For the rest of the fleet, it’s now a battle for the minor places and equally hard-won points. Team Brunel (Bouwe Bekking/NED) should take third spot later on Wednesday with Team Vestas Wind (Chris Nicholson/AUS) looking good for fourth.

Team Alvimedica (Charlie Enright/USA) are expected to be too far ahead to be caught in fifth, but MAPFRE (Iker Martínez/ESP) and Team SCA (Sam Davies/GBR) could yet have a big tussle for sixth and seventh spots before their expected arrival in Cape Town on Friday.

November 05, 2014. Abu Dhabi Ocean Racing leads at the end of Leg 1 on the approach of Cape Town finish line.  (Photo by Ainhoa Sanchez/Volvo Ocean Race)

November 05, 2014. Abu Dhabi Ocean Racing leads at the end of Leg 1 on the approach of Cape Town finish line. (Photo by Ainhoa Sanchez/Volvo Ocean Race)

Rolex Swan Cup Caribbean 2013 Ambiance (Photo by Rolex / Carlo Borlenghi)

2013 marks the first edition of the Rolex Swan Cup Caribbean, held at the Yacht Club Costa Smeralda’s new clubhouse in the sailing paradise of the British Virgin Islands. The event is organized by Rolex, Nautor’s Swan and the Yacht Club Costa Smeralda, who have established close ties through organizing the Rolex Swan Cup in Porto Cervo, Sardinia since the early 1980s.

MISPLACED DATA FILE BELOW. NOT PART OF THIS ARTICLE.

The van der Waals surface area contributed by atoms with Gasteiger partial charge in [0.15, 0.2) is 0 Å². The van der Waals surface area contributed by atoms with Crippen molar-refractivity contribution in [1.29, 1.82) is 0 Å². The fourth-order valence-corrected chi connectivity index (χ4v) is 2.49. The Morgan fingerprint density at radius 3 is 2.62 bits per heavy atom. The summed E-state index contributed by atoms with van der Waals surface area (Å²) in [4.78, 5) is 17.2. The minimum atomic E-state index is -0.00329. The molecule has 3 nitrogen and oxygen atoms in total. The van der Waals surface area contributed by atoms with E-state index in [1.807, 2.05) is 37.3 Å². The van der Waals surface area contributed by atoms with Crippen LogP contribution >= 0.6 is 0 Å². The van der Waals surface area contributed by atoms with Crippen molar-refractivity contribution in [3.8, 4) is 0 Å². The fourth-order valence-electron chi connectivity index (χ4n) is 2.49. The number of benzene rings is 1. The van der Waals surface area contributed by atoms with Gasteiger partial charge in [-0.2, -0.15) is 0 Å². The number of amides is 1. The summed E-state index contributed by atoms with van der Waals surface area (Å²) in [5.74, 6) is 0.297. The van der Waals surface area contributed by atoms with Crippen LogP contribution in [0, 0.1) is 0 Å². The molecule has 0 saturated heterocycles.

A full fleet of Swan yachts, an alluring playground and four days of intense racing: all hallmarks of the upcoming Rolex Swan Cup Caribbean. Commencing today, Monday 11 March, the event will be held over the next 5 days at the Yacht Club Costa Smeralda’s recently launched base on Virgin Gorda in the British Virgin Islands.

Swan yachts ranging from 12.98 metres (42 foot) to 30.20m (100 ft) and representing countries including Belgium, Italy, Finland, Germany, the Netherlands, South Africa, the United Kingdom and the United States make up the entry list. Competing Swans will be divided into two groups: Class A (Maxi), measuring upwards of 18.29m/60-ft; and, Class B, reserved for yachts measuring less than 18.29m.

Registration took place today, followed by the opening reception on the spectacular terrace of the Yacht Club Costa Smeralda. Competition on the water starts tomorrow, Tuesday 12 March, and the round Virgin Gorda race is scheduled for Wednesday 13 March. Ideal sailing conditions are forecast.

A range of Swans will grace the event: from historic Sparkman & Stephens models including Hokusai (FIN), Lianda (BEL) and Swan Lake (USA) through to more modern designs from German Frers including the Swan 90 Freya (USA) which is also taking part and was the 2,000th yacht to be built by Nautor in Finland.

Other Class A entries include Varsovie, the largest competing yacht, the Swan 80 Selene and Stark Raving Mad a Swan 601, whose crew has enjoyed a successful last twelve months. In Class B, the week’s smallest entrant – the Club Swan 42 Arethusa (USA) – is using the waters of the Caribbean to continue preparations for September’s New York Yacht Club Invitational Cup presented by Rolex.